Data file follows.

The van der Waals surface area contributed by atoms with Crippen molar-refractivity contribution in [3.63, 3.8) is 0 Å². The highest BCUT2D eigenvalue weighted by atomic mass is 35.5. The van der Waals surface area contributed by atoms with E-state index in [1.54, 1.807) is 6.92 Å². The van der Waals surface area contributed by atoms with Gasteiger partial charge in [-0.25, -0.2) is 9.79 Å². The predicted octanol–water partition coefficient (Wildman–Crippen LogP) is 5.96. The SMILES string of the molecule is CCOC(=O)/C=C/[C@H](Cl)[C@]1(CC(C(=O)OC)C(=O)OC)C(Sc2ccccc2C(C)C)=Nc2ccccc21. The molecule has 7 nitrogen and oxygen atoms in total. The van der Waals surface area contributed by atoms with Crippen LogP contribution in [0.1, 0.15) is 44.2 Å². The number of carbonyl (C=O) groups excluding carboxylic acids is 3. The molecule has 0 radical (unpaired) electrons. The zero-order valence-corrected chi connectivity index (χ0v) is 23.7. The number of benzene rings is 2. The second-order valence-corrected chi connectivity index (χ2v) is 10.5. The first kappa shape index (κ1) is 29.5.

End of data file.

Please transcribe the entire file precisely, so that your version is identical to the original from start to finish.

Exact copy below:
The van der Waals surface area contributed by atoms with Crippen molar-refractivity contribution in [3.63, 3.8) is 0 Å². The highest BCUT2D eigenvalue weighted by atomic mass is 35.5. The van der Waals surface area contributed by atoms with E-state index in [1.54, 1.807) is 6.92 Å². The van der Waals surface area contributed by atoms with Gasteiger partial charge in [-0.25, -0.2) is 9.79 Å². The predicted octanol–water partition coefficient (Wildman–Crippen LogP) is 5.96. The SMILES string of the molecule is CCOC(=O)/C=C/[C@H](Cl)[C@]1(CC(C(=O)OC)C(=O)OC)C(Sc2ccccc2C(C)C)=Nc2ccccc21. The molecule has 7 nitrogen and oxygen atoms in total. The van der Waals surface area contributed by atoms with Crippen LogP contribution in [0.1, 0.15) is 44.2 Å². The number of carbonyl (C=O) groups excluding carboxylic acids is 3. The molecule has 0 radical (unpaired) electrons. The zero-order valence-corrected chi connectivity index (χ0v) is 23.7. The number of benzene rings is 2. The second-order valence-corrected chi connectivity index (χ2v) is 10.5. The first kappa shape index (κ1) is 29.5.